Missoula Montana Family Law Blog
You know that as your divorce gets closer to finalizing in Montana, you and your ex will need to negotiate the custody and care of your children. This process is critical to creating an arrangement that benefits your children and allows them to continue a relationship with both of their parents. It also allows you to have adequate financial means to provide for the necessities of your children.
If you are at all doubtful that your ex is going to be consistent, timely and cordial about paying child support, you are better off planning for the worst. Assume that you will not be receiving payments and create a budget for yourself that is independent of any money you are expecting for child support.
If you and your spouse wish to obtain a "gray divorce" in Montana, there are several considerations you both need to make before you file. Though you may not have to deal with child custody, which is often the most contested aspect of any divorce, your situation may present unique challenges with which younger divorcing couples do not have to deal.
According to U.S. News, Bowling Green State University sociologists performed a study regarding the phenomenon that is "gray divorce." What they found was that the divorce rate for those aged 50 and older doubled between 1990 and 2010, and that 48 percent of divorcees in this category were in their first marriages. The way in which judges treat divorces after 30 to 40 years of marriage is far different than how they treat divorces after five to 10 years of matrimony.
People who live in Montana and are getting divorced know how difficult it can be to come to a final settlement agreement regardless of the circumstances. When faced with the prospect of paying even more money in taxes if a divorce is finalized in 2019 versus in 2018, one can understandably want to ensure that a final judgement is achieved this year. That is precisely what many may actually be doing in light of some significant changes afoot in the New Year.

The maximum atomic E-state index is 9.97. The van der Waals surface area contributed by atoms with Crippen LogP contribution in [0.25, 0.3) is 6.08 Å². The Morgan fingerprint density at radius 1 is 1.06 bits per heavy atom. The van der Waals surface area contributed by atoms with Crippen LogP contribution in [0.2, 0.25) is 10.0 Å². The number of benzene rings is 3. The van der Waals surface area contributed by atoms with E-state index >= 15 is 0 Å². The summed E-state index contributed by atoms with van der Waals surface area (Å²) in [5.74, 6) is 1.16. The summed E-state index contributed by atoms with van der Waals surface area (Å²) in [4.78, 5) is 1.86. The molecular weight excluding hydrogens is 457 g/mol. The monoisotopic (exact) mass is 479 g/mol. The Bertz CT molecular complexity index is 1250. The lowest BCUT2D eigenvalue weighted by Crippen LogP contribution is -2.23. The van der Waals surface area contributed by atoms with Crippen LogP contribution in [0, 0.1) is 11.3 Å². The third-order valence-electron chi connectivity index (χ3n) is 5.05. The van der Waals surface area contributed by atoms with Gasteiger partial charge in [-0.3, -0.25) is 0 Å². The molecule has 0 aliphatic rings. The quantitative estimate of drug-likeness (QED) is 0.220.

As reported by Bloomberg, one provision of the Tax Cuts and Jobs Acts is to essentially flip flop the tax liability for spousal support payments away from the spouse who receives such funds to the spouse who makes the alimony payments. At first glance, some people might think that a spouse who would be awarded alimony could find this change favorable. However, that may not be the case for two reasons.
If you are facing the prospect of getting divorced in Montana, you are also likely facing the prospect of losing some of your assets or belongings. This is unfortunately an inherent part of splitting up a marital home for most people. When it comes to your actual home, you or your spouse might want to keep that rather than sell it. However, there are important facts to be aware of before you make this choice.
As explained by Bankrate, if one of you signs over their ownership in the house to the other person but the original joint mortgage remains in effect, both people will continue to be financially responsible for the property. This means that if the spouse who stays in the house eventually fails to make mortgage payments or is even late on some payments, the other person's credit may be affected. The lender may even pursue that person for the payments.
When you think about divorcing couples, chances are your attention is immediately drawn to the many people you know who are divorced early on in their marriage or before the age of 50. However, despite not happening as frequently, couples who divorce in their later years after having been married for decades does happen. If you and your spouse are considering separating despite having been married for a significant length of time, you are indeed not alone. At Cunningham Law Office, we have helped many couples in Montana to work through the dissolution of their marriage.
While divorce has its difficulties for anyone, you may be facing a unique set of challenges if you are middle-aged or older and seeking to divorce your significant other. According to Psychology Today, although you and your spouse are getting divorced now, there is a good chance that the underlying problems that ultimately lead to your separation were brewing many years ago. Additionally, even though you may feel relief and pride that you are finally taking this step after suffering years in an unhappy relationship, it is vital that you realize that grief will most likely linger for many more years.